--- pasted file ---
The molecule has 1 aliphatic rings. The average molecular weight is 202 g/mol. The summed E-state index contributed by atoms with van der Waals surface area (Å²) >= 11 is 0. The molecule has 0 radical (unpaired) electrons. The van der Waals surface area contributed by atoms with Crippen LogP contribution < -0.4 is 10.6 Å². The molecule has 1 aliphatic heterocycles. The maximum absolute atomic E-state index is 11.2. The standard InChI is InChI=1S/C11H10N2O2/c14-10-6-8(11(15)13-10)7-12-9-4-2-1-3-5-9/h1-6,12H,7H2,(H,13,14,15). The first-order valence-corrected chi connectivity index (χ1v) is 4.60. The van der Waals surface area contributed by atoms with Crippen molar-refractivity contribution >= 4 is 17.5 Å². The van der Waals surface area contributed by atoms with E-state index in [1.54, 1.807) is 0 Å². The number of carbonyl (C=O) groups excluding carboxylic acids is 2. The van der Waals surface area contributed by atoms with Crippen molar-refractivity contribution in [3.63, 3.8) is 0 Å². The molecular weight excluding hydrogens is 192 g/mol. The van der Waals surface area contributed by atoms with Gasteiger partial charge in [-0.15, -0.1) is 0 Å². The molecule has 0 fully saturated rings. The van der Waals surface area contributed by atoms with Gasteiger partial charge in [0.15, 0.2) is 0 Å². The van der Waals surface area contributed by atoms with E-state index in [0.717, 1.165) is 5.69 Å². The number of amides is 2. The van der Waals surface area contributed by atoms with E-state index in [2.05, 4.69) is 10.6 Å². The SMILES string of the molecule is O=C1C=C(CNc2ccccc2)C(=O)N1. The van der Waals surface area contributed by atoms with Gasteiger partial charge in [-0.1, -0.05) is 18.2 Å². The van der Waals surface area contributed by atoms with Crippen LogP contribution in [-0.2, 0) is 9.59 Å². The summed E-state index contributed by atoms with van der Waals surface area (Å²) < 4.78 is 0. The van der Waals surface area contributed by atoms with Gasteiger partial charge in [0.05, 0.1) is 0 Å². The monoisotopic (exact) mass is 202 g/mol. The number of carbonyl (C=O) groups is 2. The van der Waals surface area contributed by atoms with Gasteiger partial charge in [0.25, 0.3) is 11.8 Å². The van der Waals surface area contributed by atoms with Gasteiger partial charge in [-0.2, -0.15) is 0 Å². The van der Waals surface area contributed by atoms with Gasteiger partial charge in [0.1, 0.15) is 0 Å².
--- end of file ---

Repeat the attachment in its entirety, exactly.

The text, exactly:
The molecule has 1 aliphatic rings. The average molecular weight is 202 g/mol. The summed E-state index contributed by atoms with van der Waals surface area (Å²) >= 11 is 0. The molecule has 0 radical (unpaired) electrons. The van der Waals surface area contributed by atoms with Crippen LogP contribution < -0.4 is 10.6 Å². The molecule has 1 aliphatic heterocycles. The maximum absolute atomic E-state index is 11.2. The standard InChI is InChI=1S/C11H10N2O2/c14-10-6-8(11(15)13-10)7-12-9-4-2-1-3-5-9/h1-6,12H,7H2,(H,13,14,15). The first-order valence-corrected chi connectivity index (χ1v) is 4.60. The van der Waals surface area contributed by atoms with Crippen molar-refractivity contribution >= 4 is 17.5 Å². The van der Waals surface area contributed by atoms with E-state index in [1.54, 1.807) is 0 Å². The number of carbonyl (C=O) groups excluding carboxylic acids is 2. The van der Waals surface area contributed by atoms with Crippen molar-refractivity contribution in [3.63, 3.8) is 0 Å². The molecular weight excluding hydrogens is 192 g/mol. The van der Waals surface area contributed by atoms with Gasteiger partial charge in [-0.15, -0.1) is 0 Å². The molecule has 0 fully saturated rings. The van der Waals surface area contributed by atoms with Gasteiger partial charge in [0.15, 0.2) is 0 Å². The van der Waals surface area contributed by atoms with E-state index in [0.717, 1.165) is 5.69 Å². The number of amides is 2. The van der Waals surface area contributed by atoms with E-state index in [2.05, 4.69) is 10.6 Å². The SMILES string of the molecule is O=C1C=C(CNc2ccccc2)C(=O)N1. The van der Waals surface area contributed by atoms with Gasteiger partial charge in [-0.1, -0.05) is 18.2 Å². The van der Waals surface area contributed by atoms with Crippen LogP contribution in [-0.2, 0) is 9.59 Å². The summed E-state index contributed by atoms with van der Waals surface area (Å²) < 4.78 is 0. The van der Waals surface area contributed by atoms with Gasteiger partial charge in [0.05, 0.1) is 0 Å². The monoisotopic (exact) mass is 202 g/mol. The number of carbonyl (C=O) groups is 2. The van der Waals surface area contributed by atoms with Gasteiger partial charge in [0.25, 0.3) is 11.8 Å². The van der Waals surface area contributed by atoms with Gasteiger partial charge in [-0.2, -0.15) is 0 Å². The van der Waals surface area contributed by atoms with Gasteiger partial charge in [0.1, 0.15) is 0 Å².